Tuesday, August 24, 2010

Hunter's Best Friend Went to Kindergarten Today

What do you do when your sister and best friend starts kindergarten?

Go to the park all by yourself and eat cookies!

Even Nana felt a little lost this morning after Megan left for school, so I suggested to Hunter that we go to the park.  We packed a snack and walked the few short blocks to the park.  When we got there Hunter looked around and said "There's nobody here."  It's hard to be the little sister and left behind.

Monday, August 23, 2010

Look Out Kindergarten, Here Comes Megan!

Tomorrow is my granddaughter’s first day of school. Kindergarten is a big step for a little girl. She’s a little scared. So are her mother and I.  Megan is smart and adorable, but every parent and grandparent thinks that about their child…or at least they should.

We all remember school. Even the smart and popular kids must have had moments of doubt. For the rest of us, there was a constant worry about fitting in. None of us want to be the last one chosen for the team or the first one out in a spelling bee. But Megan knows nothing of that yet.

She is apprehensive but not really fearful. She’s shy, timid around new people and new places. She doesn’t know what we know about school. It can be a cruel place. As the adored oldest sister and first grandchild, she has little experience with competition. The center of attention is her birthright. So we worry that we haven’t prepared her for the cutthroat world of kindergarten.

Her wardrobe is ready and she’s got a brand new Hello Kitty backpack and a lunch pail. She will pack a lunch to school now. She’s always eaten meals with an adult. Will she be able to open the milk carton by herself? Have we prepared her for eating lunch alone?

On Saturday I took her to buy school shoes. Nana, Mommy and Megan, three generations bonding over shoe shopping. The pink Chuck Taylors were too big, but very cute. But, she doesn’t know how to tie shoes yet. It’s one more thing that we have neglected to prepare her for as she ventures out in the world.

I don’t remember being so anxiety ridden when my children first went to school. Perhaps because I now know how quickly they grow up, I am holding on to every moment of childhood with my granddaughter.

Parents and grandparents all over the world are struggling with these same feelings. What an amazing level of trust we place in teachers. All our hope for the future we hand over to teachers on the first day of school. Tomorrow morning she walks out her front door and enters the new world of kindergarten.

Nana is picking her up after school. I can’t wait to hear how it went. I will be a nervous wreck all day!

Saturday, August 21, 2010

School Bells Ring and Children Sing, It's Back to Robert Hall Again

In the kitchen of my childhood the musical accompaniment to the morning routine was provided by a shoebox sized plastic radio tuned to a local AM station. We ate breakfast while listening to the morning DJ banter and the ads and jingles of local merchants, then we headed outside for the day. Long lazy summers were spent roaming the neighborhood with our friends. We built dams and caught guppies and frogs in the creek at the bottom of the hill. We explored the storm drains, sometimes crawling through the pipes for blocks to find an opening that we could squeeze out of (Kids don't try this at home, you could die.)  We played kick the can in the circle at the end of the street until dusk when the street lights came on and our mothers finally called us home for the day.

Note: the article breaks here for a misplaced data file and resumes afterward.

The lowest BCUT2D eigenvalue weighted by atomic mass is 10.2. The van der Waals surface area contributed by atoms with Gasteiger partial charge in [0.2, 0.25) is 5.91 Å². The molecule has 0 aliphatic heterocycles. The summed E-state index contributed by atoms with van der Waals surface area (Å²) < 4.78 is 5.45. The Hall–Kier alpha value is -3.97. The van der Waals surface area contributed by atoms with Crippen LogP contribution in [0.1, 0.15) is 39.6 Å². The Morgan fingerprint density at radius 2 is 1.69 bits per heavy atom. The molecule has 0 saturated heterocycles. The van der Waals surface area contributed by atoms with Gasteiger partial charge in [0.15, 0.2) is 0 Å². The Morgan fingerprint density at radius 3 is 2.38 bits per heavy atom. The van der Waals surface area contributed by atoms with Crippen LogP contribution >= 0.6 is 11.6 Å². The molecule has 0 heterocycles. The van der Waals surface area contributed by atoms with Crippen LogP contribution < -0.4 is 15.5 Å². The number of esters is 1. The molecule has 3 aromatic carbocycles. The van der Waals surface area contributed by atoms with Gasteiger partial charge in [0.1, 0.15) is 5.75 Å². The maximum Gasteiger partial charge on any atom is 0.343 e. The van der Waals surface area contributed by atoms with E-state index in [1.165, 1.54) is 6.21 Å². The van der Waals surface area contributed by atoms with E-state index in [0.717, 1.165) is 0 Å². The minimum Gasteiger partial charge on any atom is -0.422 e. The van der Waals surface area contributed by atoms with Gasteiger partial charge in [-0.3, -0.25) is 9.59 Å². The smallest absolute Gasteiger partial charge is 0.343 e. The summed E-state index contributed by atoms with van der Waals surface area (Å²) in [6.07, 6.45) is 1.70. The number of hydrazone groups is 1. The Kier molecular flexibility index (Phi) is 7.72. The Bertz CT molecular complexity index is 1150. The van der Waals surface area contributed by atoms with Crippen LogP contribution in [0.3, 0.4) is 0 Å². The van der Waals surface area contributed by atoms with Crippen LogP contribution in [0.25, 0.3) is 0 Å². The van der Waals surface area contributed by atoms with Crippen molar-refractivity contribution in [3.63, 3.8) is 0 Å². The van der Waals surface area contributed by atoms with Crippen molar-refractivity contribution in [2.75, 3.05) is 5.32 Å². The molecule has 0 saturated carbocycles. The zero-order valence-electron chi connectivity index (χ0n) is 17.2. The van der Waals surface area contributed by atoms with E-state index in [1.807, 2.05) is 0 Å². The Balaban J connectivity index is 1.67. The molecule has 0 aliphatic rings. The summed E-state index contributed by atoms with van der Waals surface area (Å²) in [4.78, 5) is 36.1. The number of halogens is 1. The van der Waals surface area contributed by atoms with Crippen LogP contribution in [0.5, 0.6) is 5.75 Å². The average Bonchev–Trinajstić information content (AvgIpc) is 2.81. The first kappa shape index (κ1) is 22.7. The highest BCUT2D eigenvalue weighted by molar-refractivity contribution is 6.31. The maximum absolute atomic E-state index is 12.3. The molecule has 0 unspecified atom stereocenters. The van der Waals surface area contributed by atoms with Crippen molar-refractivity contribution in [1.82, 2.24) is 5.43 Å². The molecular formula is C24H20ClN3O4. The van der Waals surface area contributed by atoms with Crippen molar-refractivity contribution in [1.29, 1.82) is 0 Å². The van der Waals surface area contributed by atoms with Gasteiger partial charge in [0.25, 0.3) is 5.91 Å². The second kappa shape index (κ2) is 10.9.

My brother Leigh and I attended summer Catechism (Vacation Bible School for Catholics) with our friends Patty and Cathy Olson, but only on the first day to register and the last day to get the ice cream.   Every morning for two weeks our mother would drop us in front of the church and return four hours later to pick us up. We left as soon as her car turned the corner and came back just before pick up time. She never asked us why we hadn’t colored any pictures of saints or made crucifixes out of popscicle sticks during our time at Catechism. Clever little hoodlums that we were, we could have sung a hymn in Latin or recited memorized paragraphs from the Baltimore Catechism, but she never asked.

Before we had a pool in our backyard, we swam at the Paxton public pool when we could get our parents to drive us there. (It was California, no one walked anywhere and buses were unheard of.) Once a week we went to the library to load up on books. We were free and unsupervised all day. Long, hot summer days spent in shorts and t-shirts. If we wore shoes they were thongs (the plastic footwear not the invasive undergarment).

In late August we started hearing a new jingle on the morning radio.  This link is to a Robert Hall ad in the 50’s or 60’s. You have to listen through the first jingle to get to the back to school song.

School bells ring and children sing

it’s back to Robert Hall again

Mother knows for better clothes

It’s back to Robert Hall again
You’ll save more on clothes for school.

Shop at Robert Hall
…and we knew our summer fun was about over.

Decades after my schooling ended, I’m still disappointed when I see the back to school ads on TV.   I love summer.   Even though I am retired and no longer have to go back to school, that jingle is running around my head and I am not looking forward to short days and cold wind, even though it is still in the 90’s here.   I haven’t floated enough in aqua waters, or eaten enough grilled hamburgers, or had the warm wind caress me as I ride my bike.   If I lived in Hawaii would I miss the crisp fall mornings?   Nope, I’m an endless summer girl and I’m never going back to school.

…although, I do still enjoy a good back to school sale.

Tuesday, August 17, 2010

Nana Wonders What She’s Up To These Days…Retirement isn’t just one long vacation, is it?